Archive for Thursday, April 20, 2006

Intervening on behalf of abandoned animals depends on situation

April 20, 2006


Spring brings new life to our landscapes: fresh flowers, green leaves and baby animals of all sorts. Unfortunately, it is not uncommon to find young birds, rabbits and squirrels on their own, seemingly left to protect themselves from the evils of nature. But sometimes it is not safe to assume that these creatures are frail and alone. Here is what you need to know and what you can do when you find an abandoned animal in your area.

Mother Nature's world is very different from our own. In our world, mothers give birth and raise their young for many years before they are turned out to the wild. In Mother Nature's world, animals give birth, and then nature takes over. Many times, infant creatures are left to fend for themselves as parents leave for extended periods of time to find food and water. The sad reality is that not all infants survive. They cannot. It is not part of the greater plan. In Mother Nature's world, only the strong survive. The weak are lost or become food for a more dominant species. This circle of life ensures the survival of all life - yours, mine and all the world's creatures.

All too often, humans try to relate to wildlife on a human level. Although it may sound noble, it is not realistic. If you happen upon an abandoned wildlife infant, step back and evaluate the situation. First, without touching the creature, visually inspect it for obvious physical damage. If major bodily harm is apparent, it might be best to humanely put the creature out of its pain and suffering. If not physically injured, determine whether it is abandoned or just trying to learn how to grow up. For example, many bird species will leave the nest before they can fly - even before they have all of their feathers. By putting a fledgling back in the nest, it will only jump out again to assert its independence, risking the chance of getting hurt again by the fall. In these instances, it is best to leave well enough alone. If the nest seems to be physically damaged and the bird is obviously too small to fly, try to rebuild the nest as best as possible and replace the baby bird. Likewise, if you find a disturbed family of baby bunnies during daylight hours, try to locate the nest. Cottontail rabbits hide their nests in plain view. Usually, they are shallow depressions in the open and are lined with grass and fur. Replace the bunnies and cover them with as much nesting material as possible. Do not worry as mothers do not abandon their young if they have been touched by human beings. Next, keep an eye on the infants. If no signs of parental interaction take place for the day and through the night, it is possible that the parents have been injured and are not able to return. If that is the case, contact the nearest wildlife rehabilitation agency.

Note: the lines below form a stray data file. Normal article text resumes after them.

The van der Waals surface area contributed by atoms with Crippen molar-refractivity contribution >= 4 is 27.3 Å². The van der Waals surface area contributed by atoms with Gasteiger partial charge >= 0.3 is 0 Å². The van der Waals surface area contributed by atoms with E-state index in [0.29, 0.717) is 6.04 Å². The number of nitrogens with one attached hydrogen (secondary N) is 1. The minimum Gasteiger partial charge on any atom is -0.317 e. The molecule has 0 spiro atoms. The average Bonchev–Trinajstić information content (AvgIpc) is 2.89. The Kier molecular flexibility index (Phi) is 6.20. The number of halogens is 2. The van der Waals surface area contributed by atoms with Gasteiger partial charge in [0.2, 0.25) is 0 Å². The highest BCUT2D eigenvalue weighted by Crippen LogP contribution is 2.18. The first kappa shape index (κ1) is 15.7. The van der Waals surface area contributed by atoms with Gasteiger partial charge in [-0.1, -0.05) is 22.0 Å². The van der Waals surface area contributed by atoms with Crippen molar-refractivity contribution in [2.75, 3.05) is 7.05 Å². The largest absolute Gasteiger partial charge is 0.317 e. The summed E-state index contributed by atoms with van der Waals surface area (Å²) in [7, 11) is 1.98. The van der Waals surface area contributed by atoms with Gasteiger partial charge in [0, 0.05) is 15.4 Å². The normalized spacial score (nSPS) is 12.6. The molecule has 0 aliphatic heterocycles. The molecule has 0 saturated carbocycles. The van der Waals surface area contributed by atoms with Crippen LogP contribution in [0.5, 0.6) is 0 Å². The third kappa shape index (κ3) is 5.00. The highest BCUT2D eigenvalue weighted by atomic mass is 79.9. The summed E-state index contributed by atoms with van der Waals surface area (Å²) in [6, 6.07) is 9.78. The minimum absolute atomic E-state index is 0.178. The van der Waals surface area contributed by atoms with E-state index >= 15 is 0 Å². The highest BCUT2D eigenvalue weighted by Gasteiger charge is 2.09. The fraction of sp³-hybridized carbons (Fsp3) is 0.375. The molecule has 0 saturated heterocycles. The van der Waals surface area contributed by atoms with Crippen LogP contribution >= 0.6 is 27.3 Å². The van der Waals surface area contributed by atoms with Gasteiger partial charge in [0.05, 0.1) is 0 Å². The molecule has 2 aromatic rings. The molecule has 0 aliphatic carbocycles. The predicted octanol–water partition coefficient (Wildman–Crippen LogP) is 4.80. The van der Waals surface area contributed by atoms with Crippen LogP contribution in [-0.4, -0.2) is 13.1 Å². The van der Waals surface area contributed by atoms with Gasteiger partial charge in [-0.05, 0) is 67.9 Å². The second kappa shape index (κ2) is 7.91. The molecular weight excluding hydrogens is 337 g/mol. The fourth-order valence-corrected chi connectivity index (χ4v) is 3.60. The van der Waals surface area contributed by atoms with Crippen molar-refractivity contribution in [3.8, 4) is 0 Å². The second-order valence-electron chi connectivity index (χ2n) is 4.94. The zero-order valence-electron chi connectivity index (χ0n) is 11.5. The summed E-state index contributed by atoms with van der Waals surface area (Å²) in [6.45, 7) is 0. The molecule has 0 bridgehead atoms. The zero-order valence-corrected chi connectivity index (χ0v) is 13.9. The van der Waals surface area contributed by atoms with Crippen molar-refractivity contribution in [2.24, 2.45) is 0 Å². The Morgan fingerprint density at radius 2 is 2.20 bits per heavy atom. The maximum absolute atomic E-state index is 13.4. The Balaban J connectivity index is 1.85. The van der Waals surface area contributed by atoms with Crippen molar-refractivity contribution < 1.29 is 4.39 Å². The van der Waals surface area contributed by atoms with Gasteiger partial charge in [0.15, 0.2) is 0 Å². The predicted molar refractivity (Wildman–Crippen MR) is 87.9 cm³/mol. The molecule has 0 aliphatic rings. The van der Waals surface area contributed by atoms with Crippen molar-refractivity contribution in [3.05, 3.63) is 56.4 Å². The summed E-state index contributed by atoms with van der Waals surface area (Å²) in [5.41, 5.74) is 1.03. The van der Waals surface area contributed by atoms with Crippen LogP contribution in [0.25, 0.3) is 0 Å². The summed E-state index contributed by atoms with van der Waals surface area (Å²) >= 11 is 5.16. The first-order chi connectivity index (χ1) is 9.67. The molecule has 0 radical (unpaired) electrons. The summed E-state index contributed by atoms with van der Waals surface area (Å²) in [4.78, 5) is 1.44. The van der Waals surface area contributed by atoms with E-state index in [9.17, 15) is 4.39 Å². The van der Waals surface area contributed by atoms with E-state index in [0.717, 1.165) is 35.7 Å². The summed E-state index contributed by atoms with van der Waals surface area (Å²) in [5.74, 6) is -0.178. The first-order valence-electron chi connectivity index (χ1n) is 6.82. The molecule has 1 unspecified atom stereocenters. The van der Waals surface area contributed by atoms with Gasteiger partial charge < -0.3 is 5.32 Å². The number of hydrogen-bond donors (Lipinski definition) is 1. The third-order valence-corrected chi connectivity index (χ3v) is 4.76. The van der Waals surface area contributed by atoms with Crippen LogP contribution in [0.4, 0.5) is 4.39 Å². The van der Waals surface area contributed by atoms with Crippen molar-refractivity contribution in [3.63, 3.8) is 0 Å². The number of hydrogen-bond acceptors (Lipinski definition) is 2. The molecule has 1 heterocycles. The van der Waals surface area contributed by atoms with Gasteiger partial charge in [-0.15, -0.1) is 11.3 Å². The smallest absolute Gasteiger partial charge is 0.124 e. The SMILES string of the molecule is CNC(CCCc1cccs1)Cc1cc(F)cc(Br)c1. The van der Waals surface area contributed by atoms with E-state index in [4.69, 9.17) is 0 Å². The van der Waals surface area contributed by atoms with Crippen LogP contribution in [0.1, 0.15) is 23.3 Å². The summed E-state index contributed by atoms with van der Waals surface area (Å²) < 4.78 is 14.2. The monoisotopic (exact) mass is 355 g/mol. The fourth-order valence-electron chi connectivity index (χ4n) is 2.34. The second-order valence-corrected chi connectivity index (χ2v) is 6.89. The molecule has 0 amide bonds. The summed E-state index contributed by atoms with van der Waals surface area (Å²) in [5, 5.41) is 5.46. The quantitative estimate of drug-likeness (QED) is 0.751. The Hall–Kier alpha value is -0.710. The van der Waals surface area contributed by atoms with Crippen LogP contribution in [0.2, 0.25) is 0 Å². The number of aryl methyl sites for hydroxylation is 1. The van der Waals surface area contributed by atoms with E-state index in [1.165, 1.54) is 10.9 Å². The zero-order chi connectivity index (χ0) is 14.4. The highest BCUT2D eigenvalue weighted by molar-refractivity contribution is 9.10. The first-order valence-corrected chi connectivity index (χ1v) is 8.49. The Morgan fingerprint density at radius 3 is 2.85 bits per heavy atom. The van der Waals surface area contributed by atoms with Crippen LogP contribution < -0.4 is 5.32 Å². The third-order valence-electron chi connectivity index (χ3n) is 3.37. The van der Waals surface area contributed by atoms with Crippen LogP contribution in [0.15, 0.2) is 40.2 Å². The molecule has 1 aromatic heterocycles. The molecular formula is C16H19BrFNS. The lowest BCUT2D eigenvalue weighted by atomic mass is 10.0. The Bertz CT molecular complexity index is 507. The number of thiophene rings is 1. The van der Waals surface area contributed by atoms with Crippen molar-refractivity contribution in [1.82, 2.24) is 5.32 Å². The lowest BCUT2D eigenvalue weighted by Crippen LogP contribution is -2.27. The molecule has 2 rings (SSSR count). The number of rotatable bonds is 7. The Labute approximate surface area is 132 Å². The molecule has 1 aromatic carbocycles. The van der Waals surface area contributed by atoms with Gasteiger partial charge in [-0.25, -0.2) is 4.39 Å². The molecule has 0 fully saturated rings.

Long story made short, baby animals only should receive special attention when they are sick or injured, when you know the parents are dead or when there is no way to return them to their original home. Otherwise, it is best to leave the infant alone and let the call of the wild be its guide.


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